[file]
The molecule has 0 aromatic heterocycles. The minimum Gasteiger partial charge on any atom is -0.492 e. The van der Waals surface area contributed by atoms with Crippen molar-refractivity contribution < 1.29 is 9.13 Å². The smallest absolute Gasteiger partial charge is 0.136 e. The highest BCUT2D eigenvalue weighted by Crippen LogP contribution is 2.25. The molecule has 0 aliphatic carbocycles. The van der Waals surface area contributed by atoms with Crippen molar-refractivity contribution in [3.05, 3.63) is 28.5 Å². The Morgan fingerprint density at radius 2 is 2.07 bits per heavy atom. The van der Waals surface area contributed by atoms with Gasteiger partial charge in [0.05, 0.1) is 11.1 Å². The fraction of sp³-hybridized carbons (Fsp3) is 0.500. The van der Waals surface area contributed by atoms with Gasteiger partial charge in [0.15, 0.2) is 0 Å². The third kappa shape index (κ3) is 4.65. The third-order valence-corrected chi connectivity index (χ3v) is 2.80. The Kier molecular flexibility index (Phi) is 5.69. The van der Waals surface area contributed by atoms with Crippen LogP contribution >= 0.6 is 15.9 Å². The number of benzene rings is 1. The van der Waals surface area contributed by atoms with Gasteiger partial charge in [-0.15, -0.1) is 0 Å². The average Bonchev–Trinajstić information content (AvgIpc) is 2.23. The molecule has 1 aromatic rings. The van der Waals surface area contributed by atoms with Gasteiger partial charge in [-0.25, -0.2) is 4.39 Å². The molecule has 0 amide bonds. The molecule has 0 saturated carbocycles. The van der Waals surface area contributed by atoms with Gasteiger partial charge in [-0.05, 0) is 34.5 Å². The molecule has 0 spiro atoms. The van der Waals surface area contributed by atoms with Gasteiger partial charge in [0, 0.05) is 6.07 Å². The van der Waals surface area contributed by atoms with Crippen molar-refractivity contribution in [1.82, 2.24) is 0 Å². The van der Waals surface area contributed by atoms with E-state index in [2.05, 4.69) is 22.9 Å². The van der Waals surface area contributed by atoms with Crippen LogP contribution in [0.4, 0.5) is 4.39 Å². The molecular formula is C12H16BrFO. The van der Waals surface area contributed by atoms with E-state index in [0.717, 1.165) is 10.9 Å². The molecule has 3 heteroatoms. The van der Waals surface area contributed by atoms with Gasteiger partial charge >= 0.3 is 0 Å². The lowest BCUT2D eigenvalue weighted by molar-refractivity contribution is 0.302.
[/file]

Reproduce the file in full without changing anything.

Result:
The molecule has 0 aromatic heterocycles. The minimum Gasteiger partial charge on any atom is -0.492 e. The van der Waals surface area contributed by atoms with Crippen molar-refractivity contribution < 1.29 is 9.13 Å². The smallest absolute Gasteiger partial charge is 0.136 e. The highest BCUT2D eigenvalue weighted by Crippen LogP contribution is 2.25. The molecule has 0 aliphatic carbocycles. The van der Waals surface area contributed by atoms with Crippen molar-refractivity contribution in [3.05, 3.63) is 28.5 Å². The Morgan fingerprint density at radius 2 is 2.07 bits per heavy atom. The van der Waals surface area contributed by atoms with Gasteiger partial charge in [0.05, 0.1) is 11.1 Å². The fraction of sp³-hybridized carbons (Fsp3) is 0.500. The van der Waals surface area contributed by atoms with Gasteiger partial charge in [0.15, 0.2) is 0 Å². The third kappa shape index (κ3) is 4.65. The third-order valence-corrected chi connectivity index (χ3v) is 2.80. The Kier molecular flexibility index (Phi) is 5.69. The van der Waals surface area contributed by atoms with Crippen LogP contribution >= 0.6 is 15.9 Å². The number of benzene rings is 1. The van der Waals surface area contributed by atoms with Gasteiger partial charge in [-0.15, -0.1) is 0 Å². The average Bonchev–Trinajstić information content (AvgIpc) is 2.23. The molecule has 1 aromatic rings. The van der Waals surface area contributed by atoms with Gasteiger partial charge in [-0.25, -0.2) is 4.39 Å². The molecule has 0 amide bonds. The molecule has 0 saturated carbocycles. The van der Waals surface area contributed by atoms with Gasteiger partial charge in [-0.05, 0) is 34.5 Å². The molecule has 0 spiro atoms. The van der Waals surface area contributed by atoms with Gasteiger partial charge in [0, 0.05) is 6.07 Å². The van der Waals surface area contributed by atoms with Crippen molar-refractivity contribution in [1.82, 2.24) is 0 Å². The van der Waals surface area contributed by atoms with E-state index in [2.05, 4.69) is 22.9 Å². The van der Waals surface area contributed by atoms with Crippen LogP contribution in [0.4, 0.5) is 4.39 Å². The molecular formula is C12H16BrFO. The van der Waals surface area contributed by atoms with E-state index in [0.717, 1.165) is 10.9 Å². The molecule has 3 heteroatoms. The van der Waals surface area contributed by atoms with Gasteiger partial charge >= 0.3 is 0 Å². The lowest BCUT2D eigenvalue weighted by molar-refractivity contribution is 0.302.